One year after the Freon ban has taken effect and with the warm weather starting, what does it mean for your home cooling system? That depends entirely upon your current system and if it involves Freon AC. No matter the situation, Tragar has a solution for you. For an overview of what the Freon Ban means, keep reading.
The good news is that if you’ve bought or upgraded your air conditioning system since 2010, you may be fine already. The Environmental Protection Agency (EPA) began the phase out of Freon in 1992 when it ordered the ban that took effect in 2020. Because of the long phase-in starting in 2010, new air conditioning, heat pumps, and refrigeration systems stopped using Freon, which is also known as HCFC-22 and R-22.
In 2010, a refrigerant known as Puron or R410A was substituted instead. If, however, you have an older air conditioning and cooling system that uses Freon, the solution is a bit more complicated.
Is Freon Being Discontinued?
Yes, Freon, also known as R-22 or HCFC-22 (meaning hydrochlorofluorocarbon) cannot be produced within the United States or imported into the U.S. from other companies. This EPA Freon ban took effect on January 1, 2020.
Why is refrigerant needed in air conditioning systems? Because most such systems use vapor compression. The refrigerant, whether Freon or its replacements, like Puron, are kept under pressure in liquid form. The system takes advantage of a process known as phase conversion to cool and remove humidity from warm air, producing cool air.
Over time, the ban on Freon manufacturing and importation will diminish the use of Freon. This way, items using Freon are not banned but instead will gradually be replaced, especially with the long phase-in period prior to the 2020 creation/importation ban.
Why Is Freon Being Banned?
While Freon is very useful for refrigeration of all types, it also damages the ozone layer, which protects from harmful ultraviolet rays. Ozone layer depletion has been blamed for contributing to 280 million cases of skin cancer in the United States, including 1.6 million deaths, and more than 45 million instances of cataracts. So as part of the Clean Air Act, the Freon phase-out was ordered.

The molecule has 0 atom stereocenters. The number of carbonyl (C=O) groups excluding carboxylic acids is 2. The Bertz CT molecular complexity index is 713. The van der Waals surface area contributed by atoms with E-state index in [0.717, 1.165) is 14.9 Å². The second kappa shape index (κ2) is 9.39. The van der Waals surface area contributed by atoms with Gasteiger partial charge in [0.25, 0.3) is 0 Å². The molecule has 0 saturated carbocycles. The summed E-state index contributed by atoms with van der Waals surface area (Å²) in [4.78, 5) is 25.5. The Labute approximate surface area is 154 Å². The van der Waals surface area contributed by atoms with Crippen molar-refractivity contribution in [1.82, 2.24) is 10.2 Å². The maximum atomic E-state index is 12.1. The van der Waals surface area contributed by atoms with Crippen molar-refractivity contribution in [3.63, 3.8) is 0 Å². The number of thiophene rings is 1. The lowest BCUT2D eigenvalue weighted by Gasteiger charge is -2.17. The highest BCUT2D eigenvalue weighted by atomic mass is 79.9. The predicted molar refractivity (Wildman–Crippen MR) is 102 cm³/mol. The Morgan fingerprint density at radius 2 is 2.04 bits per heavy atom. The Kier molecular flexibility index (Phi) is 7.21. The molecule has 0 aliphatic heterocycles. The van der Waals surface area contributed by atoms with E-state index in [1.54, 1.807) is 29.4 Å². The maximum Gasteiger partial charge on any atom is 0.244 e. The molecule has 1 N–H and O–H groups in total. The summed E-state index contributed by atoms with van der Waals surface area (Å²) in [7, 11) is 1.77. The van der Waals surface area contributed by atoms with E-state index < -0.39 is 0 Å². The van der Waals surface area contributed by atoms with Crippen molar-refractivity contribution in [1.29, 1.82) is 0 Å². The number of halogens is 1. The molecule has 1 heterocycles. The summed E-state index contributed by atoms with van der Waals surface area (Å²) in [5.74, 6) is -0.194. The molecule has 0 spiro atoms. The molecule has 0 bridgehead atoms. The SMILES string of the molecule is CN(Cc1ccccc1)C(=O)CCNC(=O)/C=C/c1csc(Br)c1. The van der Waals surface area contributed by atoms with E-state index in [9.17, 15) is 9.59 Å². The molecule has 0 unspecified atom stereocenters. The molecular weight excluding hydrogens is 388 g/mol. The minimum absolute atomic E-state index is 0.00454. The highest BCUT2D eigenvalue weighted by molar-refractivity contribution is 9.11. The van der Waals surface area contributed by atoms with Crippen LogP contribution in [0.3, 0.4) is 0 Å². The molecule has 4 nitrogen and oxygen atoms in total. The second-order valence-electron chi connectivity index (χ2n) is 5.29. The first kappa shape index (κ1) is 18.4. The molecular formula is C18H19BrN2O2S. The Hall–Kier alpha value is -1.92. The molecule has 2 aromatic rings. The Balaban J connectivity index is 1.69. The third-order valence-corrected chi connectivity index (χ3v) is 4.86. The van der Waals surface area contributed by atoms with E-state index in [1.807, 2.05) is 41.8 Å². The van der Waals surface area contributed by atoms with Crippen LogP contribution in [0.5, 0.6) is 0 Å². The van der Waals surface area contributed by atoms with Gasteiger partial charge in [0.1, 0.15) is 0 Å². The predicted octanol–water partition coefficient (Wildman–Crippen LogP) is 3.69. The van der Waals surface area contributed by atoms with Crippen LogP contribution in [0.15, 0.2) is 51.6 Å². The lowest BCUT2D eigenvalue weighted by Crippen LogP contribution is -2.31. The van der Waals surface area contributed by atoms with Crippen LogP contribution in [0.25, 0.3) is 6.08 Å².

That said, people commonly misunderstand the terms of the ban. While manufacturing and importation are banned, use is not. So existing systems that use Freon can continue to be used – that isn’t banned. Since new systems have been manufactured to use Freon replacements since 2010, Freon-based systems are gradually being eliminated.
Freon reclamation and recycling are allowed under the Clean Air Act, so long as it is done in accordance with EPA regulations for safety and to avoid environmental exposure. Such Freon can be used to repair and replenish existing Freon-based systems. Though, the dwindling supply and increasing cost of recycled Freon will also contribute to consumers replacing older systems with new ones that use the Freon alternatives.
What Will Replace Freon?
A number of environmentally friendly refrigerants have been developed to replace Freon. The most common replacement for Freon is known commercially as R-410A as well as the names Puron, Forane 410A, SUVA 410A, and GENETRON AZ-20. The EPA has a complete list of refrigerants that comply with the Clean Air Act.
Is Freon Dangerous?
In the case of direct exposure, Freon is dangerous and harmful. Using it properly in air conditioning and refrigeration systems is safe. However, Freon is mostly odorless and tasteless in its gaseous form. If a person inhales it deeply, the gas cuts off vital oxygen from your lungs and cells. Limited exposure through inhalation or skin exposure is only mildly harmful by comparison.
Can You Put Freon in a Window Unit?
Depending upon the air conditioner, yes, Freon can be added – but it’s not a thing to be done lightly. First, you have to be sure that the window unit actually uses Freon because you can’t mix Freon with other types of refrigerants.
Second, the process is dangerous, so it’s best handled by experienced professionals to avoid both problems and damaging the unit. It’s also dangerous for the person doing it, with mistakes potentially leading to death. While some things can be done by amateurs, adding Freon to a window unit or any system is not a good DIY project.
Contact Tragar – The HVAC Experts
If your HVAC system needs service, upgrading, or replacement, call Tragar at (516) 221-2559. We have decades of experience in all aspects of air conditioning maintenance, repair, installation, and replacement of air conditioning. Contact us today.